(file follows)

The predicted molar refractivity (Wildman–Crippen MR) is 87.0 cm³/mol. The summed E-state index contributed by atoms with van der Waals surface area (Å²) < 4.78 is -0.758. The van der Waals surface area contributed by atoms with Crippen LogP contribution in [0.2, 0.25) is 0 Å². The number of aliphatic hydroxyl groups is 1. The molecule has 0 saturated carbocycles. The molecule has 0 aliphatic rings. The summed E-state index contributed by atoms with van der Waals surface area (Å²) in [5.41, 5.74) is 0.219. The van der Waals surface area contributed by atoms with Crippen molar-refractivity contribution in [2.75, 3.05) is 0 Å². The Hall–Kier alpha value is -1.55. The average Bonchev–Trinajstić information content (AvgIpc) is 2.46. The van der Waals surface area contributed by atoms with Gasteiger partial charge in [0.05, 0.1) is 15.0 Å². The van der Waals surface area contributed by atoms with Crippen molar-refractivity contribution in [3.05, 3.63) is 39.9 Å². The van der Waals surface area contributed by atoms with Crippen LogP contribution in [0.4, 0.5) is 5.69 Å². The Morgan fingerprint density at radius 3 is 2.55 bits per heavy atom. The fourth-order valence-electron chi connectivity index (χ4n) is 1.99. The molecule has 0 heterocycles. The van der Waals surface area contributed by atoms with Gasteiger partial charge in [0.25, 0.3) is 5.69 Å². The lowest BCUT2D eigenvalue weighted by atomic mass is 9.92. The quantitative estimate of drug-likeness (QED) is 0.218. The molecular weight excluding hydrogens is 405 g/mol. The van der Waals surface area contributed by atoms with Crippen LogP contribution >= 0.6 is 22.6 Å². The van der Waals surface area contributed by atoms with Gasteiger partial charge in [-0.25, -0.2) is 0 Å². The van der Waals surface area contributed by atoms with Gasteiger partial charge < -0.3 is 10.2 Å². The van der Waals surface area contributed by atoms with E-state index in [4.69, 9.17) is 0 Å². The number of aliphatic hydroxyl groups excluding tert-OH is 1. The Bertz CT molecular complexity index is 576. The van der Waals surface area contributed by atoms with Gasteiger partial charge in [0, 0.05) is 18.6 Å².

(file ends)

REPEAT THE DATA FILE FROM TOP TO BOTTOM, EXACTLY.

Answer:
The predicted molar refractivity (Wildman–Crippen MR) is 87.0 cm³/mol. The summed E-state index contributed by atoms with van der Waals surface area (Å²) < 4.78 is -0.758. The van der Waals surface area contributed by atoms with Crippen LogP contribution in [0.2, 0.25) is 0 Å². The number of aliphatic hydroxyl groups is 1. The molecule has 0 saturated carbocycles. The molecule has 0 aliphatic rings. The summed E-state index contributed by atoms with van der Waals surface area (Å²) in [5.41, 5.74) is 0.219. The van der Waals surface area contributed by atoms with Crippen molar-refractivity contribution in [2.75, 3.05) is 0 Å². The Hall–Kier alpha value is -1.55. The average Bonchev–Trinajstić information content (AvgIpc) is 2.46. The van der Waals surface area contributed by atoms with Gasteiger partial charge in [0.05, 0.1) is 15.0 Å². The van der Waals surface area contributed by atoms with Crippen molar-refractivity contribution in [3.05, 3.63) is 39.9 Å². The van der Waals surface area contributed by atoms with Crippen LogP contribution in [0.4, 0.5) is 5.69 Å². The Morgan fingerprint density at radius 3 is 2.55 bits per heavy atom. The fourth-order valence-electron chi connectivity index (χ4n) is 1.99. The molecule has 0 heterocycles. The van der Waals surface area contributed by atoms with Gasteiger partial charge in [0.25, 0.3) is 5.69 Å². The lowest BCUT2D eigenvalue weighted by atomic mass is 9.92. The quantitative estimate of drug-likeness (QED) is 0.218. The molecular weight excluding hydrogens is 405 g/mol. The van der Waals surface area contributed by atoms with Crippen LogP contribution >= 0.6 is 22.6 Å². The van der Waals surface area contributed by atoms with Gasteiger partial charge in [-0.25, -0.2) is 0 Å². The van der Waals surface area contributed by atoms with Gasteiger partial charge < -0.3 is 10.2 Å². The van der Waals surface area contributed by atoms with E-state index in [4.69, 9.17) is 0 Å². The number of aliphatic hydroxyl groups excluding tert-OH is 1. The Bertz CT molecular complexity index is 576. The van der Waals surface area contributed by atoms with Gasteiger partial charge in [0, 0.05) is 18.6 Å².